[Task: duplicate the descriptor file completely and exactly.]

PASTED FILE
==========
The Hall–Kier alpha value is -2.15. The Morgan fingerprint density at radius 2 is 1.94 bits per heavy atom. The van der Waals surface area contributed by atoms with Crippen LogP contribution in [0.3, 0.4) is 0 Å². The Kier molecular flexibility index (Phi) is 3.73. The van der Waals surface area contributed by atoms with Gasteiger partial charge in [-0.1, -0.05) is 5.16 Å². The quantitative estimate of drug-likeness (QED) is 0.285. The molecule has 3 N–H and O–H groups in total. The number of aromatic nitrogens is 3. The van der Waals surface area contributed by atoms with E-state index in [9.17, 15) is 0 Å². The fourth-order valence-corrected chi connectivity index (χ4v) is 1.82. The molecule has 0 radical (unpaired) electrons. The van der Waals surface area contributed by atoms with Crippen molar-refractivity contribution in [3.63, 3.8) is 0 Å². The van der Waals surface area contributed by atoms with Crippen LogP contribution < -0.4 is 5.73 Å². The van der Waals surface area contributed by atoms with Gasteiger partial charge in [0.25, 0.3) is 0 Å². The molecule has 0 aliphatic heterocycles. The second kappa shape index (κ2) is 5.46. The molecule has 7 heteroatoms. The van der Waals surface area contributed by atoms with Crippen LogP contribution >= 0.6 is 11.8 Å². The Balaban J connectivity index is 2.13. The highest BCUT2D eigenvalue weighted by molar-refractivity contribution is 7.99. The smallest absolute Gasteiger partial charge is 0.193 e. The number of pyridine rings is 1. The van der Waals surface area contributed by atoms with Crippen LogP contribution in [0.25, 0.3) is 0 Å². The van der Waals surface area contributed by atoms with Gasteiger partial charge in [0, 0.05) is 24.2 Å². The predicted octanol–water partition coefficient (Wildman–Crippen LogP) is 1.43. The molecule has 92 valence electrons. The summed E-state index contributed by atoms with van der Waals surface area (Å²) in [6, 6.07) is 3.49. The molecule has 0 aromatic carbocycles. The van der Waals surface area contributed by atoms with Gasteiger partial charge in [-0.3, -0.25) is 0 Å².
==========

The Hall–Kier alpha value is -2.15. The Morgan fingerprint density at radius 2 is 1.94 bits per heavy atom. The van der Waals surface area contributed by atoms with Crippen LogP contribution in [0.3, 0.4) is 0 Å². The Kier molecular flexibility index (Phi) is 3.73. The van der Waals surface area contributed by atoms with Gasteiger partial charge in [-0.1, -0.05) is 5.16 Å². The quantitative estimate of drug-likeness (QED) is 0.285. The molecule has 3 N–H and O–H groups in total. The number of aromatic nitrogens is 3. The van der Waals surface area contributed by atoms with E-state index in [9.17, 15) is 0 Å². The fourth-order valence-corrected chi connectivity index (χ4v) is 1.82. The molecule has 0 radical (unpaired) electrons. The van der Waals surface area contributed by atoms with Crippen molar-refractivity contribution in [3.63, 3.8) is 0 Å². The van der Waals surface area contributed by atoms with Crippen LogP contribution < -0.4 is 5.73 Å². The van der Waals surface area contributed by atoms with Gasteiger partial charge in [0.25, 0.3) is 0 Å². The molecule has 0 aliphatic heterocycles. The second kappa shape index (κ2) is 5.46. The molecule has 7 heteroatoms. The van der Waals surface area contributed by atoms with Crippen LogP contribution >= 0.6 is 11.8 Å². The Balaban J connectivity index is 2.13. The highest BCUT2D eigenvalue weighted by molar-refractivity contribution is 7.99. The smallest absolute Gasteiger partial charge is 0.193 e. The number of pyridine rings is 1. The van der Waals surface area contributed by atoms with Crippen LogP contribution in [0.25, 0.3) is 0 Å². The van der Waals surface area contributed by atoms with Gasteiger partial charge in [0, 0.05) is 24.2 Å². The predicted octanol–water partition coefficient (Wildman–Crippen LogP) is 1.43. The molecule has 92 valence electrons. The summed E-state index contributed by atoms with van der Waals surface area (Å²) in [6, 6.07) is 3.49. The molecule has 0 aromatic carbocycles. The van der Waals surface area contributed by atoms with Gasteiger partial charge in [-0.3, -0.25) is 0 Å².